Census records show that as of 1930 or just before, Verda Wood’s widowed father, Samuel Bloom, had come to live with the Woods. Mr. Bloom had worked until well into his 60’s as a night watchman on the docks of the Seattle waterfront. He was 77 years old in 1930 when he came to live with the Woods, and he lived to be 87. If he was still in good health for most of that time, Mr. Bloom might have been of real help to his daughter Verda Wood during the years that Walter was in prison. City directory listings show that the Morningside Service Station remained open in the 1930s, and it is likely that Samuel Bloom and Verda Wood ran the store themselves.
By 1937, Walter was out of prison and back at home, and he was listed as an authorized B.F. Goodrich tire dealer, adding yet another sideline to his Morningside Station. The continued listings of the gas station and grocery store, as well as the addition of tire services, indicates that car-related businesses may have begun to show signs of economic recovery toward the end of the 1930s.
We don’t know whether Walter Wood also sold beer at his Morningside Service Station and grocery, but he could legally have done so. Ironically, Prohibition, part of the cause of Walter’s downfall, had ended on December 5, 1933, while Walter was still in prison.
The Woods in later years
In 1926 a private bus line, the Northeast Transportation Company, was organized by Morningside neighbors and Walter Wood’s name was on the list of original subscribers. The bus ran from NE 110th Street along 35th Ave NE to NE 55th Street, where riders could connect with the Seattle city buses. The 1926 Northeast Transportation Company subscribers had each put in a sum of money as stockholders. In 1939 Walter Wood was mentioned in a neighborhood lawsuit about the rightful ownership and sale of the bus company. When the bus route was to be taken over by another company, Walter was among a group of neighbors who brought suit claiming that the Northeast Transportation Company could not be sold without reimbursing them for their share. His participation in the lawsuit indicates that Walter Wood was well-accepted in the Morningside-Wedgwood neighborhood as he was included in the stockholders group, and he had no hesitation about getting involved in another legal matter.
Reflecting on the lives of Walter & Verda Wood
Tracing the lives of Walter & Verda Wood shows us a great deal about the times they lived in and the earliest development of the Wedgwood neighborhood. Walter & Verda were among the earliest residents of the Morningside Heights plat and they were involved in the life of the community, such as the real estate development of Morningside Heights and in the subscription bus service which residents organized in 1926. Walter Wood knew that as a real estate agent selling lots in a development he lived in himself, he would have to keep up good relationships with homebuyers who would become his neighbors in Morningside.
Walter must have been well-thought-of in the community to be elected Justice of the Peace in 1926 and stay in office for more than five years. After serving his prison term, Walter was able to return home and, although of course he was no longer Justice of the Peace, he seemed to be accepted back into the community. Walter was able to continue to run his grocery store and gas station at 95th & Lake City Way, and he participated in other neighborhood concerns such as the 1939 bus company lawsuit.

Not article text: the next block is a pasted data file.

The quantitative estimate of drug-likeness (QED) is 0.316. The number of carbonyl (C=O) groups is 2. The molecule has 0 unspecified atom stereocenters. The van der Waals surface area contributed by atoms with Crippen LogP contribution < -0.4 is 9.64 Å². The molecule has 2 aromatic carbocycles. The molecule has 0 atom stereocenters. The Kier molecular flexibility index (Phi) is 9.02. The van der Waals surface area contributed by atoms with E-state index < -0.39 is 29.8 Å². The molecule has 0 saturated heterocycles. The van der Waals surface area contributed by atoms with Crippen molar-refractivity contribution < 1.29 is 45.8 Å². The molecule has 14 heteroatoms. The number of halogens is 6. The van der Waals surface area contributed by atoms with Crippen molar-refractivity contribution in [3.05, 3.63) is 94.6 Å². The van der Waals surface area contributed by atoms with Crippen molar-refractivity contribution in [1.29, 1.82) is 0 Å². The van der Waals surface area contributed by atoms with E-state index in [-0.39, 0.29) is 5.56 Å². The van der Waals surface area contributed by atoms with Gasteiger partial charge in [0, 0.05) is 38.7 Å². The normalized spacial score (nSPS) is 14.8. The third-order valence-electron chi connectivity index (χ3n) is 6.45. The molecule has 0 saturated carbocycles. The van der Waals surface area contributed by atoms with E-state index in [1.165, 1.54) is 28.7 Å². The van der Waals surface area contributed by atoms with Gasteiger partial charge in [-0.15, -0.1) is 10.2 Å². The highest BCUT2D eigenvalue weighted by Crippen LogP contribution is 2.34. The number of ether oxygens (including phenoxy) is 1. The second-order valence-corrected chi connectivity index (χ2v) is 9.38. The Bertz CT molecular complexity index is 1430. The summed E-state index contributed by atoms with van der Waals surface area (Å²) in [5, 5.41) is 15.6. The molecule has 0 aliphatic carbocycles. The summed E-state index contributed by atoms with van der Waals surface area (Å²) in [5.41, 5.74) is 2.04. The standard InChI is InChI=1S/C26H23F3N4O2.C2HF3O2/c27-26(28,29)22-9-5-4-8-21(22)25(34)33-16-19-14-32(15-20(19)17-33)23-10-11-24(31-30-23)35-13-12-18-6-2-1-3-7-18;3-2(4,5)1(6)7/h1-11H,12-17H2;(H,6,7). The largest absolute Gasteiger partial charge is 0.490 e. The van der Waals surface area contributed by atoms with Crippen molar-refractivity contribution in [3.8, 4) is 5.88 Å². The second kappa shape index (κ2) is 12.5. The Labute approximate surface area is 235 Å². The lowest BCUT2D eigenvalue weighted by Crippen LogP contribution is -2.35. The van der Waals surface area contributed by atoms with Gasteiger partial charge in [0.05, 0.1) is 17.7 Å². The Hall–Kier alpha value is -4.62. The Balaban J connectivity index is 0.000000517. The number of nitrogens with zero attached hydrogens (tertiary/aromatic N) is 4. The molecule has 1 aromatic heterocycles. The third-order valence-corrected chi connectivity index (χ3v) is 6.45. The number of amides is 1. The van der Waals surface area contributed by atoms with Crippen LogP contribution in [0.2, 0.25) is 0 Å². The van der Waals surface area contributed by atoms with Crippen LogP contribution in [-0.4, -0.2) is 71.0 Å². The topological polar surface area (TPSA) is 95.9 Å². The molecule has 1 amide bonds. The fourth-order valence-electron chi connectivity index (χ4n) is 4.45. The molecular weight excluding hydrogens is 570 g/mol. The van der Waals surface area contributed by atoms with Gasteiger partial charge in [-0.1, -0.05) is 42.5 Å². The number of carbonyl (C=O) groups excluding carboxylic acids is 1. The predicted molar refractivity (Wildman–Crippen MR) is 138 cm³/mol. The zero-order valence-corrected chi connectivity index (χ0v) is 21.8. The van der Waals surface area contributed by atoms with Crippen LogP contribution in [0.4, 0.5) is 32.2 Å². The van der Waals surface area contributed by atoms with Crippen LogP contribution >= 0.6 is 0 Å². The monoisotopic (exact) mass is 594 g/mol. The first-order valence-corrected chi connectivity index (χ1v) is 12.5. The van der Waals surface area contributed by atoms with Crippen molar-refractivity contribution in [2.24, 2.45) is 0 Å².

It is hard for us to imagine the difficulties of making a living during the hardship years of the economic depression of the 1930s. Like a farmer who plants a variety of crops in case one type fails, Walter Wood engaged in multiple enterprises: a grocery store, gas station, and real estate office; he also sold chicken feed, coal, and live chickens, and he became overextended financially by investing in real estate and building houses to sell “on speculation.” To all these businesses Walter added his work as Justice of the Peace, and that proved to be too many balls to juggle. Long hours, financial pressures and desperate circumstances caused Walter’s enterprises to come crashing down around him as he lost track of the accounting of his court funds.
In Walter & Verda Wood’s lifetime, the social standard was that there was a definite separation between men’s work and women’s work. Men worked long hours, sometimes under inhumane conditions. Especially during the 1930s economic depression when many men were unemployed, there was a tendency to disapprove of a married woman holding a job outside the home. It was felt that men who needed to support their families should be given priority for employment opportunities. In the 1930s the majority of married women stayed at home and nurtured family life by tending a garden, cooking from scratch, keeping house and volunteering in community activities at schools and churches. The unsung hero in the story of Walter Wood was his wife Verda, who must have been his unfailing helper in all of his enterprises. In later years, after Walter’s death, Verda spent more of her time volunteering for charitable work. Walter & Verda never had any children, but Verda was a supporter of a school for girls.
Walter & Verda Wood lived in their house at 9428 25th Ave NE until their deaths in 1954 and 1970, respectively. We see that through years of struggle, Walter & Verda Wood were able to keep their home and they also kept their marriage together. Their lives exemplify the values of hard work, loyalty and devotion.